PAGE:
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The Catholic Church and Alhambra



Today, Sunday, I watched mass at San Fernando Cathedral in San Antonio, Texas, and as usual I learned something about the Catholic tradition which is so important in the history of Spain and Latin America. The gospel reading was about the Transfiguration, the story of which appears in all four gospels. The scene is Mount Tabor, just east of Nazareth. I must have passed it, but our Israeli guide avoided mentioning, or in any case mentioning favorably anything associated with Christianity. This was silly, because Mount Tabor is mentioned frequently in the Old Testament. Indeed, the first mention is in an Egyptian manuscript from the 13th century BC.

It was the scene of the Transfiguration of Christ, who took with him Peter, James and John. In Spanish, James is Santiago, the patron saint of Spain. Why Jesus chose him I do not know, but it gives the Transfiguration a special meaning for the Spanish and Latin American Church. On the mountain Moses and Elijah appear. The prophet Elijah had argued with 450 priests of Baal on Mount Carmel near Haifa. They were supported by Queen Jezebel, the wife of Ahab. She decreed the prophet's death, but Elijah escaped and her eunuchs threw her to her death from a palace widow. I don't know why they were made at her. Her body was eaten by dogs, as Elijah has prophesied. Elijah did not die, but was swept up to heaven in a whirlwind. This is supposed to foretell the resurrection and ascension of Christ. Carmel is a sacred spot, and Mission Carmel in California is named after it. On Mount Tabor Christ was enveloped in a bright cloud, and God proclaimed his divinity. Then Moses and Elijah disappeared. This was the transfiguration of Christ. Bishop Patricio of San Antonio, a nice old man, explained that the transfiguration was the symbol of the transformation of man thanks to faith and good works inspired by Lent.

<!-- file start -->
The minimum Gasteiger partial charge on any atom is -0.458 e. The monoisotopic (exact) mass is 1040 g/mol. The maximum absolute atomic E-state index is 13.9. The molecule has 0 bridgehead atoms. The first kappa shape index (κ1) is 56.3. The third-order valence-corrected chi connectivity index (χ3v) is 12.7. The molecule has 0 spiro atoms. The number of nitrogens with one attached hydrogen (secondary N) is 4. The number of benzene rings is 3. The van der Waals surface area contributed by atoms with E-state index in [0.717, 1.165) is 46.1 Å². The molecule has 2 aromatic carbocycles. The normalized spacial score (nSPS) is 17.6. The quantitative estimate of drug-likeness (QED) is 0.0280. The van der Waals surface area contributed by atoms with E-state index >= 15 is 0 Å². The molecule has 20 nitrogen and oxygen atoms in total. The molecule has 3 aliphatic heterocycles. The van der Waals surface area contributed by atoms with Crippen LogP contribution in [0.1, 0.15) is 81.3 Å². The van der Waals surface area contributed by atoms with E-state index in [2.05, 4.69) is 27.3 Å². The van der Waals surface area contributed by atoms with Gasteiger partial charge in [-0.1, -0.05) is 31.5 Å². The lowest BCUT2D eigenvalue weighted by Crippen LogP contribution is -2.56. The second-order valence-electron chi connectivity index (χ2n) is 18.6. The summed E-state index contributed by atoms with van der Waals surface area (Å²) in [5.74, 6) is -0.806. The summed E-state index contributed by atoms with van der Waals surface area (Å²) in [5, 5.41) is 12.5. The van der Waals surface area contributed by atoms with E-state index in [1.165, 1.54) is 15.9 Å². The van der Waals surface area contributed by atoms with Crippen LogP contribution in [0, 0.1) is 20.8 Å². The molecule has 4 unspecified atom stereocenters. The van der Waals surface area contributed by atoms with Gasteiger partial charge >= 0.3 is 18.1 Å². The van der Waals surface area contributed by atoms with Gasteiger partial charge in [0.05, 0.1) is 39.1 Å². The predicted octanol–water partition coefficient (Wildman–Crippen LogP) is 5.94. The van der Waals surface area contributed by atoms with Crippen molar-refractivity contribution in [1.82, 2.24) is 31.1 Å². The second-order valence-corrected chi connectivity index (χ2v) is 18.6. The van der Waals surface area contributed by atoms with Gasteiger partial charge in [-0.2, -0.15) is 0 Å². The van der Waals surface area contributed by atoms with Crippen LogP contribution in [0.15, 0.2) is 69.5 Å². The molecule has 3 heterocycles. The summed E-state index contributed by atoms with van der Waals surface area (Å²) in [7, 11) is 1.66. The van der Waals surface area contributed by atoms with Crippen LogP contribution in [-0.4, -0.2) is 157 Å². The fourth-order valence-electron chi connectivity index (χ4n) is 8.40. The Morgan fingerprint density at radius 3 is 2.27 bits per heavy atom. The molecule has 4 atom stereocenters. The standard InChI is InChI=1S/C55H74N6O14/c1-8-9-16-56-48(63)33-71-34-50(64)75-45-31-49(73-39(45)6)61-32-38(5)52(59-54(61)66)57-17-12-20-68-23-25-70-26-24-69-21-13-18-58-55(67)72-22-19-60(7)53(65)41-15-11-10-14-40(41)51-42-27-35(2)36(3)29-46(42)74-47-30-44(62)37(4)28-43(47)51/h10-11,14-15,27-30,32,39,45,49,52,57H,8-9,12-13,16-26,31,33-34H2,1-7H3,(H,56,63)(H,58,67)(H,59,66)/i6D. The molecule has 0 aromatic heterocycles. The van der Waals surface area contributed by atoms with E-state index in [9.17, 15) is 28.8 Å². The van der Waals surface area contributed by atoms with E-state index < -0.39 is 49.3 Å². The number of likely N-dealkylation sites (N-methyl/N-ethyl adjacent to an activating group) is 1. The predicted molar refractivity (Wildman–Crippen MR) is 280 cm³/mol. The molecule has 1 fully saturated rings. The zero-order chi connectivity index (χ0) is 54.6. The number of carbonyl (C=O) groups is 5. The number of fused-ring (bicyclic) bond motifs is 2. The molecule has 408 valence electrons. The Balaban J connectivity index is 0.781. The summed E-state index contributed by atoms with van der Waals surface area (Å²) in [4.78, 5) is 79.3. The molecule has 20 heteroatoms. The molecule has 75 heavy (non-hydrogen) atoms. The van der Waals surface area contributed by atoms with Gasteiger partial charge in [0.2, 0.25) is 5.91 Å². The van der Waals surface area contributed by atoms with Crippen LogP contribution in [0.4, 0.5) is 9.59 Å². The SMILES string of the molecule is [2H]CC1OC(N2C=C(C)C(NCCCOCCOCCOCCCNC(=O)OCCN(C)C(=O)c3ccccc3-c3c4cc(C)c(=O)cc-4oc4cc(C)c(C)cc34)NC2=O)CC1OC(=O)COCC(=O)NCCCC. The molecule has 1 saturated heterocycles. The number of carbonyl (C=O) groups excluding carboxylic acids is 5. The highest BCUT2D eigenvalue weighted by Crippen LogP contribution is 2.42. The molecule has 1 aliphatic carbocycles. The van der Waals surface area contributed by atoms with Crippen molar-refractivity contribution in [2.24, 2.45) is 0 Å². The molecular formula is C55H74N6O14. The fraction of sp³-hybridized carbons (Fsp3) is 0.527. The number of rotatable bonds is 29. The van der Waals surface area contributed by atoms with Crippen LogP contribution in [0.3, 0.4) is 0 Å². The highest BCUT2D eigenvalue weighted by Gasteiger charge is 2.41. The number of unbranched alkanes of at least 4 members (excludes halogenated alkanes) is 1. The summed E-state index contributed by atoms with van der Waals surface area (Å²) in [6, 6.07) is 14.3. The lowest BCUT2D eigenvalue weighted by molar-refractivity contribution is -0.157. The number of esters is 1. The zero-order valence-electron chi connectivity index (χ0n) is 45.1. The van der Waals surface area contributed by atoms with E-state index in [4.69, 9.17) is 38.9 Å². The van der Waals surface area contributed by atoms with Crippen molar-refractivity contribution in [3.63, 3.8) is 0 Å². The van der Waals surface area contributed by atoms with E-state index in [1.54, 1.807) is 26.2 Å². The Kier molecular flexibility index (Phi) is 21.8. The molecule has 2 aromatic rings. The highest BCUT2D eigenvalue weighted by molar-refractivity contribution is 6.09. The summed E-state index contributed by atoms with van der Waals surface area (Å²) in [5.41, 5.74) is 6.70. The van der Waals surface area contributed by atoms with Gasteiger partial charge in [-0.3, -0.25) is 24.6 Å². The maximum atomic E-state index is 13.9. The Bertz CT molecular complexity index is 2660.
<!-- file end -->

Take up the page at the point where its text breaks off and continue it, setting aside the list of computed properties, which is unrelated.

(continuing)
However, the service at San Fernando had one surprising feature, and WAISers must help me. The Masons have their strange ritual, but the Shriners are special. They wear a fez, the symbol of Islam, the great enemy of Christianity. To counteract the Masons, Catholics created the Knight of Columbus, and to balance the Shriners they have created the Alhambra, named after the Moorish palace in Granada, Spain. One explanation might be that the Church is celebrating the conquest of Granada in 1492, but this does not make sense because the members wear a white fez with a long golden tassel. They were holding their convention in San Antonio, and they were guests of honor at the Sunday mass. They were invited to stand up, and up popped a sea of white fezes. It seemed incongruous to see men in a white fez reading the lessons. My guess is that the rank and file of them have no idea of the oddity of all this. Be is stressed that they are a benevolent order, like the Shriners. The Alhambra devotes itself to helping people who are undeveloped physically or mentally, a worthy cause, but I do not know why it was selected. I will need help from Masons and Catholics to sort this out. Help, please!

Ronald Hilton - 2/24/02


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